On April 18, 2022, a Missoula Police Department Officer was patrolling near the Campus Inn when he observed a vehicle occupied by two individuals. The vehicle did not have a front license plate as required by Montana law. The vehicle left the parking lot and got in line at McDonalds.

The officer responded to another call, but returned later and observed the same vehicle now parked in front of a fast food restaurant. The vehicle exited the parking lot and drove onto Madison Street where it stopped past the stop lines at an intersection. The officer stopped the vehicle for stopping past the stop lines at a stop sign and not having a front license plate. Police Public Information Officer Lydia Arnold explains.

“An officer conducted a traffic stop after observing several traffic violations and equipment violations,” Arnold said. “When the officer contacted the driver, Dylan Saunders, Saunders did behaviors that indicated to the officer that he was nervous about police presence. During the contact, the officer became aware that Saunders was on probation for prior dangerous drug related charges.”

Newstalk KGVO 1290 AM & 98.3 FM logo
Get our free mobile app

Court documents indicate Saunders was nervous, shaking, and taking long drags from a cigarette. There were several boxes and butane torches on the back seat of the vehicle consistent with storing and using narcotics. The officer contacted the on call probation officer who asked that they search Saunders’ vehicle.

“A probation search was conducted and officers located a substance that tested presumptive positive for methamphetamine and presumptive positive fentanyl pills,” Arnold said. “Saunders was taken into custody and transported to the Missoula County Detention Center on felony drug charges and a probation charge.”

Inside the vehicle, officers found paraphernalia including a snorting tube and tin foil often used to cook or heat drugs. The methamphetamine and fentanyl were found in Saunders’ wallet. He is currently being charged with two counts of felony criminal possession of dangerous drugs.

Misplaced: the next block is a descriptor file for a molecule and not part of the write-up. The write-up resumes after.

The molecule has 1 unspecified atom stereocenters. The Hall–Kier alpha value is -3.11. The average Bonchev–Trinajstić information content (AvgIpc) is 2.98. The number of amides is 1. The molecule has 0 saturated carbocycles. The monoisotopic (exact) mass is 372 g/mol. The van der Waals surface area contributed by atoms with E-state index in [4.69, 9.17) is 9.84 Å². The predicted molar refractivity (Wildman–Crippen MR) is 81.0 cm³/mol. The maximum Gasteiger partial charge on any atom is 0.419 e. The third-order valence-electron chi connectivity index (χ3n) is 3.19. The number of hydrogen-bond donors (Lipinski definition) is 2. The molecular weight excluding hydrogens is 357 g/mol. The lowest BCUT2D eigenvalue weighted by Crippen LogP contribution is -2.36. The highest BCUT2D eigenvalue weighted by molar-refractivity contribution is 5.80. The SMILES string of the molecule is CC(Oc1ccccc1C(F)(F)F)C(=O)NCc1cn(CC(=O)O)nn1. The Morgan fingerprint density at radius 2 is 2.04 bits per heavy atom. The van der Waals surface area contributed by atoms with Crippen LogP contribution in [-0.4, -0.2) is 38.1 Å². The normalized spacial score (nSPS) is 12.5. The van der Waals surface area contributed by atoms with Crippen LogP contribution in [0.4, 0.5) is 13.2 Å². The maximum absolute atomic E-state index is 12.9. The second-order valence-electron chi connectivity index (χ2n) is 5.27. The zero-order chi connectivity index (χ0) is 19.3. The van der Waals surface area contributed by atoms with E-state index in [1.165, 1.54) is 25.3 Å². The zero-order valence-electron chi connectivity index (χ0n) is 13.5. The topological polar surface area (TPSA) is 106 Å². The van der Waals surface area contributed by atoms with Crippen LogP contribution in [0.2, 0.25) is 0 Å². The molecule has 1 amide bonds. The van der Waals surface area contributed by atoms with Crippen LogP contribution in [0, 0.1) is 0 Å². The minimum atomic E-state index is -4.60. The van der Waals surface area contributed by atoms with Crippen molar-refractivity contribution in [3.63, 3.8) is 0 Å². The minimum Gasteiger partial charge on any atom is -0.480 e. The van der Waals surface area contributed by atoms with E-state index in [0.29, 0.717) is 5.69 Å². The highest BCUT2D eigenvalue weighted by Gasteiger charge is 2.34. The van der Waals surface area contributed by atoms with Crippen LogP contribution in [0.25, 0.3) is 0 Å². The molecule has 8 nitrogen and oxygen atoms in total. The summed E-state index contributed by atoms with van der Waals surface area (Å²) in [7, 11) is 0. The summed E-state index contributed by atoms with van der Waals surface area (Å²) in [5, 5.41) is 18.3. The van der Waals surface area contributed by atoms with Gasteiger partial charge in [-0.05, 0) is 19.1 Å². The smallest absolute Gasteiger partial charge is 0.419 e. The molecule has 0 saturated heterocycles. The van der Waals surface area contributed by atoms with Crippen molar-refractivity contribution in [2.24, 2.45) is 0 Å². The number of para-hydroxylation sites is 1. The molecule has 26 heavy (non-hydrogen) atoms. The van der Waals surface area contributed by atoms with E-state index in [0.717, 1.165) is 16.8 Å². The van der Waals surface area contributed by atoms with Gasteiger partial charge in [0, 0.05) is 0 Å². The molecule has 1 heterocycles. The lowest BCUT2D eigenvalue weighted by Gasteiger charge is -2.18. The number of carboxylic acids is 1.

The information in this article was obtained from sources that are publicly viewable.

25 True Crime Locations: What Do They Look Like Today?

Below, find out where 25 of the most infamous crimes in history took place — and what the locations are used for today. (If they've been left standing.)

RANKED: Here are the most popular national parks

To determine the most popular national parks in the United States, Stacker compiled data from the National Park Service on the number of recreational visits each site had in 2020. Keep reading to discover the 50 most popular national parks in the United States, in reverse order from #50 to #1. And be sure to check with individuals parks before you visit to find out about ongoing, pandemic-related safety precautions at www.nps.gov/coronavirus.

LOOK: Things from the year you were born that don't exist anymore

The iconic (and at times silly) toys, technologies, and electronics have been usurped since their grand entrance, either by advances in technology or breakthroughs in common sense. See how many things on this list trigger childhood memories—and which ones were here and gone so fast you missed them entirely.

More From Newstalk KGVO 1290 AM & 98.3 FM